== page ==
The Cops’ Secret Surveillance Tools Were Useless in Finding a Chicken Wing Thief

Police in Maryland employed the controversial Stingray surveillance system in the case of a pizza delivery man who had allegedly been robbed of 15 chicken wings and three subs, together valued at $56.77.
May 8, 2016, 7:00pm
Photo via Flickr user USDA

Steal chicken wings and you might be in the crosshairs of one of American law enforcement's most powerful and secretive tools.

A Cell Site Simulator, also known as a Stingray, is a suitcase-sized phone tracker that can track cell phone users' locations, intercept their conversations, and even access the information on their phones.

Given the inherent invasion of privacy involved with this police tool—not to mention the shroud of secrecy surrounding it—the Stingray is assumed to be reserved for matters of the utmost urgency, like locating missing persons, investigating murder cases… and tracking down chicken-wing thieves.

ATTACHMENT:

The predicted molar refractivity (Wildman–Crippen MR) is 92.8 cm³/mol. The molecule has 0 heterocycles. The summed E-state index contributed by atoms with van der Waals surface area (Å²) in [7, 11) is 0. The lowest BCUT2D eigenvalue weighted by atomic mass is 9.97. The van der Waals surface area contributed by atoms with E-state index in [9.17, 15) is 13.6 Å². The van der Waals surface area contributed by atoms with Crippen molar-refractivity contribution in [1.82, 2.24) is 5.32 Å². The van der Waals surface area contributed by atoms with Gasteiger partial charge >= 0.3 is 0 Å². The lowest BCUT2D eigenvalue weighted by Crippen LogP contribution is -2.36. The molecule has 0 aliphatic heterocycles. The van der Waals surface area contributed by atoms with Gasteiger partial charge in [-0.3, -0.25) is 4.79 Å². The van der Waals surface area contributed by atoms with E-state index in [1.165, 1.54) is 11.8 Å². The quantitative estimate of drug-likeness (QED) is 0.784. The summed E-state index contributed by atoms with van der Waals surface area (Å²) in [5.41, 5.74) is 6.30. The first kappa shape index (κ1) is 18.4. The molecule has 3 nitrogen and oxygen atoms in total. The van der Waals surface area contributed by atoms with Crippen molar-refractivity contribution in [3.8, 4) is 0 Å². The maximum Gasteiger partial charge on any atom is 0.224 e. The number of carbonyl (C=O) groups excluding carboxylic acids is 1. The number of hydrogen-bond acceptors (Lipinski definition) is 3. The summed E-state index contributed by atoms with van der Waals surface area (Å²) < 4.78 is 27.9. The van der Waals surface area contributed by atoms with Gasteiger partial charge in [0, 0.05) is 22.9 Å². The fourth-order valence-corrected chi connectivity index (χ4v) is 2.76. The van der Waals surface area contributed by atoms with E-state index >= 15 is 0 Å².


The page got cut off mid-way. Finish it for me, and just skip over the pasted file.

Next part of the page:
READ MORE: This Is What It's Like to Farm Under Police Surveillance

According to RT, police in Maryland employed the controversial surveillance system in the case of a pizza delivery man who had allegedly been robbed of 15 chicken wings and three subs, together valued at $56.77. Perhaps even more jarring is the fact that Annapolis police still failed to find the chicken-wing thief, despite using a system originally intended for military and intelligence operations.

The "chicken wings case" was unearthed by Capital News Service (CNS), the student-staffed news wire service operated by the University of Maryland's College of Journalism. CNS conducted a four-month investigation into Stingray usage by local law enforcement and found that the secretive device is being deployed in a wide range of criminal investigations, from locating violent offenders to monitoring crowds.

But even chicken-wing thieves have basic civil liberties, and the CNS report only confirmed the suspicions of public defenders and civil rights lawyers. "I would say that this shouldn't ever be a secret," David Rocah, senior staff attorney at ACLU of Maryland told CNS. "We're not talking about catching spies. We're talking about routine criminal investigations."

Clearly, for Annapolis police, subs and wings are a matter of the highest importance.